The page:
Leading in All Seasons

"Why won’t the board embrace my plan to re-brand our church for the young immigrants moving into our area? I’ve been here 18 months, and I know this church has got to change radically if we want to reach our neighborhood.”

Sound familiar? There’s nothing more frustrating than trying to pursue an idea you love while everyone around you shoots it down or drags their feet on it. Unfortunately, though, as with so many things, timing truly is everything. Even if your plan has merit, is well researched, designed and powerfully presented, it may be coming at the wrong time in your church’s life.

Solomon remarked God has made everything “beautiful” in its time (Ecclesiastes 3:11). That Hebrew word could also be translated as “appropriate,” “suitable” or “fitting.”

In its life span, a church goes through many stages, each with its own unique challenges and opportunities. Discerning where your church is in its life cycle is crucial to effectively choosing where you focus your energy.

Some of our insane busyness comes from trying to cultivate, plant, fertilize, weed, harvest and repair the fences in every season. You may have heard a great seminar on how to till the soil well, but you don’t till the soil in the middle of the growing season. Right ideas fail when it’s the wrong time for them. Wise church leaders know what time it is in their church.


Organizational Life Cycles

Living organisms develop and decline. Seedlings become saplings and then trees; buds open into flowers. They drop their leaves, stop producing fruit and die. Since Mason Haire’s 1959 seminal Modern Organization Theory, business leaders have applied a biological model of organizational growth and development to companies and other organizations. A few principles are consistent. First, stages are sequential in progressive development. Second, an organizational stage involves a broad range of the organization’s activities and structures, not just an aspect of the operation. Third, the sequential progression is not easily reversed.

Organizations move from inception and growth, to maturity, to decline and death, or redevelopment. Unlike plants and animals, organizations can avoid death by restarting with new leaders and a fresh direction. As with living organisms, it is possible to predict common issues at each stage of an organization’s life. Priorities, opportunities and dangers vary depending on the stage. By understanding organizational stages, you can put problems in context, effectively manage transitions from one stage to the next, keep your church on track and monitor warning signs of decline. Each stage offers wonderful opportunities and treacherous threats.

When you grasp what stage you’re in, you can focus on what will most advance Christ’s mission in this unique moment for your church or ministry. Rather than feeling a constant pressure to do everything all the time, you can align your ministry to life’s rhythms. Three rhythm strategies help you to do that: release expectations, seize opportunities and anticipate what’s next.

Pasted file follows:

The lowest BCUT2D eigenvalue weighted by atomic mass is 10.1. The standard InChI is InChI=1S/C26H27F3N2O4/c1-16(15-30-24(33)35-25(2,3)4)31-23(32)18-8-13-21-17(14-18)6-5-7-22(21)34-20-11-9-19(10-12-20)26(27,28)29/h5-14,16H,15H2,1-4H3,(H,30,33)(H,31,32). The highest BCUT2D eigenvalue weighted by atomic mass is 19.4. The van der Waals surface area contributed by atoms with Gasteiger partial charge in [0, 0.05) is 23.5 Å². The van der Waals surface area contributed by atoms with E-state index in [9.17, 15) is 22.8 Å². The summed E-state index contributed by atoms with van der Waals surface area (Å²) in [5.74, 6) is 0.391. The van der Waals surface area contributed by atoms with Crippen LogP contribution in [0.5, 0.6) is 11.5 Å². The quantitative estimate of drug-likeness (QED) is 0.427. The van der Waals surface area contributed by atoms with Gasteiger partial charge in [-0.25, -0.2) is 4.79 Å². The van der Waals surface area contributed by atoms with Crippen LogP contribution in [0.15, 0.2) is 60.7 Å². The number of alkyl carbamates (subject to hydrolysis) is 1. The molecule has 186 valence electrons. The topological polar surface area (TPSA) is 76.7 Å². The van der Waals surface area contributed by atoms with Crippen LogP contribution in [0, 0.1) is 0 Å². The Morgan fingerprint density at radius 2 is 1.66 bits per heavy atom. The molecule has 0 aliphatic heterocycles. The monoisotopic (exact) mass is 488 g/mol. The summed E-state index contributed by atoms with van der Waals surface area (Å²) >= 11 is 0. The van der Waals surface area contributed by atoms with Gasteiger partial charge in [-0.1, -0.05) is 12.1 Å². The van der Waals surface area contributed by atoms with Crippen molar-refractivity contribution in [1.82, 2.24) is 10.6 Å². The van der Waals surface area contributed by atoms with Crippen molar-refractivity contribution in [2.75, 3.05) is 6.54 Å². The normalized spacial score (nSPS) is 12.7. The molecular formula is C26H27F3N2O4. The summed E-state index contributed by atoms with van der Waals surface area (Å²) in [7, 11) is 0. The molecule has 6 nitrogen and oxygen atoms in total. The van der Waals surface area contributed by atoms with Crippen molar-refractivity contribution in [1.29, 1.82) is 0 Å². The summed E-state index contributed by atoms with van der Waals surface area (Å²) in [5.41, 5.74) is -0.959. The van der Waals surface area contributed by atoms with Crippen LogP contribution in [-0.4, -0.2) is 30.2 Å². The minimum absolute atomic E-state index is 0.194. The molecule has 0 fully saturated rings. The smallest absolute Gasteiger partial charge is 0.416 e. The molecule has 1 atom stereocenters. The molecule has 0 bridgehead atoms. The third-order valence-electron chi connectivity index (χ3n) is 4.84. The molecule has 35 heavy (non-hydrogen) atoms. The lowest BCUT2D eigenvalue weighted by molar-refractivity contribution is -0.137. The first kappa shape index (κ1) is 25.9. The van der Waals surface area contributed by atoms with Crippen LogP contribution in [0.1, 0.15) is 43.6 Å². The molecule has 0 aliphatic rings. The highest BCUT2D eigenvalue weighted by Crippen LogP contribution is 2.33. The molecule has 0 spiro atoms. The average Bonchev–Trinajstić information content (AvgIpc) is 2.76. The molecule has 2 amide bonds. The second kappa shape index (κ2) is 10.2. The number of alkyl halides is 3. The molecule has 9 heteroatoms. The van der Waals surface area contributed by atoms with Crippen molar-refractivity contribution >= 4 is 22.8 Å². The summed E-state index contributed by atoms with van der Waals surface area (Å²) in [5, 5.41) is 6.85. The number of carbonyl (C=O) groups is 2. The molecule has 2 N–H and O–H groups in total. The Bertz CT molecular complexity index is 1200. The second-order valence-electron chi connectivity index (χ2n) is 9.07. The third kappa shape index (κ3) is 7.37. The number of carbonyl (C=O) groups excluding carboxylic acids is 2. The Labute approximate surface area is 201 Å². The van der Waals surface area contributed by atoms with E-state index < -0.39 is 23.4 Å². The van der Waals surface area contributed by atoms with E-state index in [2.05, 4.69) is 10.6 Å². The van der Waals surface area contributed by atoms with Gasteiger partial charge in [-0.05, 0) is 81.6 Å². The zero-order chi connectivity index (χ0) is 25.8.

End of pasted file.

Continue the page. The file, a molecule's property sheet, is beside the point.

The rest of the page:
Inception

Most church plants, like small businesses, start off as one or a few people’s dream. A small team has the vision and bears the responsibilities. Communication is informal and there are minimal structures and systems in place. Every person is engaged because they have to be or church services would not happen.

Release expectations: When God used me to found our church, life would have been less stressful for me and my team had I taken the advice we give to young married couples just getting started in their first apartment: Let go of the expectation that you will have all the stuff your parents have right away. Just as young couples foolishly try to immediately get the furniture, appliances and devices their parents took years to accumulate, so young churches try to imitate the ministries of more established churches.

In the beginning, I tried to put in place a multiple-staff team to carry out a full-orbed ministry with excellence. Looking back, it’s obvious the expectations were insane. Doing it all over again, I would have let go of some of those expectations for myself and our team. As a result, we would have had less guilt over what we were not doing or doing well enough. We could have enjoyed ministry more.

Seize opportunities: The early years are the best time to establish culture, mission and values. When a church is smaller, leaders have relational opportunities that do not exist after the church grows.

Few of us can remember every vehicle we’ve owned, but everyone remembers his or her first car. Mine was a very-used red Ford Pinto with a white top. There is something about “firsts” that matter. In your beginning stage, you have most of your firsts. Seize the opportunity to mark those moments and treasure them. Celebrate your first office, rental space, baptism, wedding, staff member, donation, community service project and anything else. Stop long enough to marvel at what God is doing in the beginning stages.

Anticipate what’s next: Our church started services in one of the oldest schools in the city, Faubion Middle School. To say the least, it was a challenge. Electricity was inadequate, so we blew fuses. Windows in the bathrooms did not fully close, so it was chilly in the winter. The janitor was often hungover. Although we didn’t know how long we’d be in that school, we could have benefited from realizing more clearly this would only be a short season.